Cmnd_Alias      DBTASKS=/sbin/service mysqld start, /sbin/service mysqld stop, /sbin/service mysqld restart, /sbin/service mysqld status, /etc/init.d/mysqld start, /etc/init.d/mysqld stop, /etc/init.d/mysqld status, /etc/init.d/mysqld restart

This can be shrunken using RegEx as follows:
Cmnd_Alias      DBTASKS =/sbin/service mysqld [a-z]*,  /etc/init.d/mysqld [a-z]*
Cmnd_Alias      DBTASKS =/sbin/service mysqld ?*,  /etc/init.d/mysqld ?* 

Finding last reboot, shutdown time and failed login attempts

Finding last reboot time:
# last reboot
# last -F
# who -b

Finding last shutdown time:
# last -x | grep '^shutdown'

Listing out failed login attempts:
# lastb

The other straight forward way to find the failed login attempts is to analyze the /var/log/secure file. I have written a Perl script exclusively to report the failed login attempts by parsing the /var/log/secure file.

Wednesday, November 27, 2013

Configuring RelayHost in Sendmail

Let's assume the Mail RelayHost name is "mailserver.domain.com".

Edit the following file /etc/mail/sendmail.mc

define(`SMART_HOST', `mailserver.domain.com')

# m4  /etc/mail/sendmail.mc > /etc/mail/sendmail.cf

# Restart the Sendmail service
   /etc/init.d/sendmail restart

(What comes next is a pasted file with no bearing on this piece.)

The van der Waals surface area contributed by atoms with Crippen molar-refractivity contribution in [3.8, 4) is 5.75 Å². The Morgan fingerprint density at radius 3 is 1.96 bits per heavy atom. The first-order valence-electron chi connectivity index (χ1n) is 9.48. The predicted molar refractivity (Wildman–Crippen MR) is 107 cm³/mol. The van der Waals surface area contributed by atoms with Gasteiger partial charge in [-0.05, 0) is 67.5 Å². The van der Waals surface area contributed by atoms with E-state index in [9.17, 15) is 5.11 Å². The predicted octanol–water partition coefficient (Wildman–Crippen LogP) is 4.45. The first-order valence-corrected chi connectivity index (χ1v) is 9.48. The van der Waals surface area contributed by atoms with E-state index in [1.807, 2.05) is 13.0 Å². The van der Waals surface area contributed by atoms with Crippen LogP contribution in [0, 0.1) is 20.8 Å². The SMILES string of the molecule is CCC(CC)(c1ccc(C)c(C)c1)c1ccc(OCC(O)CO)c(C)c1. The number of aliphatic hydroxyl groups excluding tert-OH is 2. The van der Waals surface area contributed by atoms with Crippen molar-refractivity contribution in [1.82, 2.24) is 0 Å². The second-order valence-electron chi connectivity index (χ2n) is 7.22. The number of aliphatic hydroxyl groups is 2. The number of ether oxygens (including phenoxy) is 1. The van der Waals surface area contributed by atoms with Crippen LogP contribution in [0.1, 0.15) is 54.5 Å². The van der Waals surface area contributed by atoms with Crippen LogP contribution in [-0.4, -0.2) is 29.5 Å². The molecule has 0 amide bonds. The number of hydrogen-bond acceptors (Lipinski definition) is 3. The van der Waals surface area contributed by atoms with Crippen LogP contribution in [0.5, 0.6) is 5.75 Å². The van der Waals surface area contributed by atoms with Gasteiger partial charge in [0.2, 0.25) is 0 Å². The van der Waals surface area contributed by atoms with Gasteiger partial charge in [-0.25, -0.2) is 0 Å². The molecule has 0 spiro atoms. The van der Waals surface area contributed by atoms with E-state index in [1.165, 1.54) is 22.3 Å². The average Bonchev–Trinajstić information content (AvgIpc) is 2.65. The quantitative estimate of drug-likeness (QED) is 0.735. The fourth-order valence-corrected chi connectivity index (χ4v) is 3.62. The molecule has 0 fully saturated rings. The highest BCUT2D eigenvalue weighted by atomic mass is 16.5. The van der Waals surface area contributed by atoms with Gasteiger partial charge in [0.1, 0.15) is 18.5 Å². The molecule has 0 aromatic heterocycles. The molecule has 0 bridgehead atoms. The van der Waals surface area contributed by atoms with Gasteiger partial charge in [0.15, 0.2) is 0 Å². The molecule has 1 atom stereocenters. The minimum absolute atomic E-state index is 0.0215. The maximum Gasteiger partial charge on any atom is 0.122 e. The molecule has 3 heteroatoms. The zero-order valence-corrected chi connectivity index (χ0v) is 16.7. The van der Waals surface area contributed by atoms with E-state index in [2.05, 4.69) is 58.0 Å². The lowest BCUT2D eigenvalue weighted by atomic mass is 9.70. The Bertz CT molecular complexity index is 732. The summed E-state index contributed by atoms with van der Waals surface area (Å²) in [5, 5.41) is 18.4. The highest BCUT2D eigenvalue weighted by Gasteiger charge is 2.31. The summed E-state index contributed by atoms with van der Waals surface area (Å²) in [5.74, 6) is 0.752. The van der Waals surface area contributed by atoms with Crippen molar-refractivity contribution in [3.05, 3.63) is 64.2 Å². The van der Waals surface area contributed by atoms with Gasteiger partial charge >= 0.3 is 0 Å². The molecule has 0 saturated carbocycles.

Converting Time from PST to IST

I have some monitoring scripts that captures the system statistics at a regular interval and writes it into a Logfile with system time, which is in PST.  When any incident happens during the IST hours, the concern Team in India reports us the problem with IST timing.  As a subsequent action, when I try to analyze the Logfile captured by the system, the timestamp in it was confusing me, as I need to match with IST time-interval that was reported.  So in order to easy my job, I came out with this solution of gathering the system statistics in IST but without changing the Timezone setting on the server.

TIME_IN_IST=`TZ='GMT-5:30' date +"%H:%M:%S %D IST"`

Sample Execution:
[root@linuxhost]# date
Tue Nov 26 20:00:37 PST 2013
[root@linuxhost]# date +"%H:%M:%S %D IST"
20:00:42 11/26/13 IST
[root@linuxhost]# TIME_IN_IST=`TZ='GMT-5:30' date +"%H:%M:%S %D IST"`
[root@linuxhost]# echo $TIME_IN_IST
09:30:46 11/27/13 IST
[root@linuxhost]# date
Tue Nov 26 20:00:54 PST 2013

How it works:
I have used GMT offset to match with IST, which is 13.5 hours ahead.  GMT for California is 8 hours behind "GMT-8.00"  and GMT for India is "GMT+5.30".  To match with India Timing, it has to be 13.5 (8+5.30) hours behind.

Tuesday, February 12, 2013

How to check if a file is being accessed by any process ?

Use 'lsof' command with the following syntax:
# lsof -f -- <path of file name>

linuxmach# lsof -f -- /var/log/secure
syslogd 3065 root    3w   REG  253,0 40558 169083 /var/log/secure
The file '/var/log/secure' is being accessed by "syslogd" dameon with the PID 3065 and it is being written now.

Monday, January 7, 2013

Using RegEx in find command

Below shown are the examples for using Regular Expression in 'find' command:

[ashok@linuxhost workdir]$ find . -type f -regex ".*[0-9]+.txt" -print 2> /dev/null

[ashok@linuxhost workdir]$ find . -type f -regex ".*/[0-9]+.txt" -print 2> /dev/null
[ashok@linuxhost workdir]$